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NVIDIA’s Pascal Graphics Processing Units Support Virtual Reality

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May. 23 2016, Updated 7:06 a.m. ET

NVIDIA enhances virtual reality experience

In the previous part of the series, we saw that NVIDIA’s (NVDA) Pascal and Advanced Micro Devices’ (AMD) Polaris GPUs (graphics processing units) are likely to compete on pricing, as the former is likely to charge a higher price for its GPUs.

NVIDIA is targeting VR (virtual reality) with its Pascal-based GTX 1080 and 1070 GPUs. These GPUs will support several features NVIDIA introduced in its VRWorks software development kit to deliver the ultimate VR experience.

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Simultaneous Multiprojection

Simultaneous multiprojection is a technology that enables the efficient projection of multiple viewpoints of the real world in one go. The technology renders the geometry of both eyes to the dimensions of the VR display output and discards pixels that would not be rendered in a VR scenario. The high speed of the GTX 1080 would make VR rendering much simpler for game developers.

PhysX technology

In VR games, the player can touch the surfaces and the surfaces will respond accordingly. NVIDIA assists game developers with this challenge with its PhysX technology. PhysX detects the collision of the hand controller with any virtual object and enables the game engine to create an accurate physical response similar to a real world response.

Just a visual will not deliver a real world experience. Sound is also required. NVIDIA’s VRWorks Audio solves this problem by using OptiX ray tracing technology to simulate the movement of sound within an environment and modify it as per the size, shape, and material properties of the virtual world.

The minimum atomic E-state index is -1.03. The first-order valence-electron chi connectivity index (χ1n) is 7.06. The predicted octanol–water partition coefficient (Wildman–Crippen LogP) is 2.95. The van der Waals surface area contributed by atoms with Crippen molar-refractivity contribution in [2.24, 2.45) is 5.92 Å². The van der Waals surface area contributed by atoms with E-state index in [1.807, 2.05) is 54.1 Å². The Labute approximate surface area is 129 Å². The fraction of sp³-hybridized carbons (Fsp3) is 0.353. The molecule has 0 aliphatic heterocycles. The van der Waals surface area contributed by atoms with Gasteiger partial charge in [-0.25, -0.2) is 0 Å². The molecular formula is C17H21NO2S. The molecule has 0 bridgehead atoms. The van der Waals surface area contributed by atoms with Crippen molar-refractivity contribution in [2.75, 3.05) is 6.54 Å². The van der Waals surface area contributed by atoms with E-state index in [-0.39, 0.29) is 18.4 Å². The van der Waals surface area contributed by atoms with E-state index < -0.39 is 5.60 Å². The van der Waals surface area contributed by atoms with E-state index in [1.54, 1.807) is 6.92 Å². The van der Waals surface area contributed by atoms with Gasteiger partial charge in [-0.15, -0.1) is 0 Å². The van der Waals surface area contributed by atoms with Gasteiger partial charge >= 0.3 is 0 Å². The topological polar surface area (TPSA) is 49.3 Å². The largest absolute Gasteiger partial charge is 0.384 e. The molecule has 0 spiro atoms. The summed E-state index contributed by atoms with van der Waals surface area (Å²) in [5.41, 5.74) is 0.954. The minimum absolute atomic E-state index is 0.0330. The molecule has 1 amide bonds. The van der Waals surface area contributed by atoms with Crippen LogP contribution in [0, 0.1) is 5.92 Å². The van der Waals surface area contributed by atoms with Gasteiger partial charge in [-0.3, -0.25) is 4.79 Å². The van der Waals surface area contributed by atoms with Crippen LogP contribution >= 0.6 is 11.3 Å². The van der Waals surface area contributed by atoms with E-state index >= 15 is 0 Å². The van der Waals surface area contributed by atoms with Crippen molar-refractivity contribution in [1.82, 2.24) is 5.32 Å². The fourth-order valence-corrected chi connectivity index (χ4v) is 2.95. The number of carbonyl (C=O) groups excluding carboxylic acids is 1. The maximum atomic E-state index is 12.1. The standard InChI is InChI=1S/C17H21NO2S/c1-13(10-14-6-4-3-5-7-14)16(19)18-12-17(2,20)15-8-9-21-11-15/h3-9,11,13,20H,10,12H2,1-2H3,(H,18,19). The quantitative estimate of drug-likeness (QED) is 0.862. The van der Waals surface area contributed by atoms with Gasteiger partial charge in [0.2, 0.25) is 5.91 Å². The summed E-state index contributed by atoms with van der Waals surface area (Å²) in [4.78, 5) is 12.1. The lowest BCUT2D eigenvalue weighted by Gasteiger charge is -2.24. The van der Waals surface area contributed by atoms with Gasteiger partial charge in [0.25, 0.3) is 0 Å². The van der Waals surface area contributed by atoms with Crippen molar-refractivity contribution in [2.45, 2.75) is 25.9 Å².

These technologies together enable developers to create a virtual world that is similar to the real world in terms of sight, sound, touch, and behavior.

Ansel

Gamers also like to take screenshots of games and share them. NVIDIA has created Ansel technology, which allows gamers to take screenshots of 3D images from any angle and apply filters, change effects, or increase resolution to enhance quality. The technology can also capture 360-degree screens for VR headsets such as Google (GOOG) Cardboard and desktop photospheres.

While NVIDIA is focusing on powerful GPUs for VR, AMD is focusing on GPUs for VR headsets such as Facebook’s (FB) Oculus Rift and HTC’s Vive. In the next few parts of the series, we’ll look at the performances of NVIDA’s various segments.

The iShares Core S&P 500 ETF (IVV) has exposure to large-capitalization stocks traded on the S&P 500 Index. It holds 1.5% in FB, 2.5% in GOOG, and 0.11% in NVDA.

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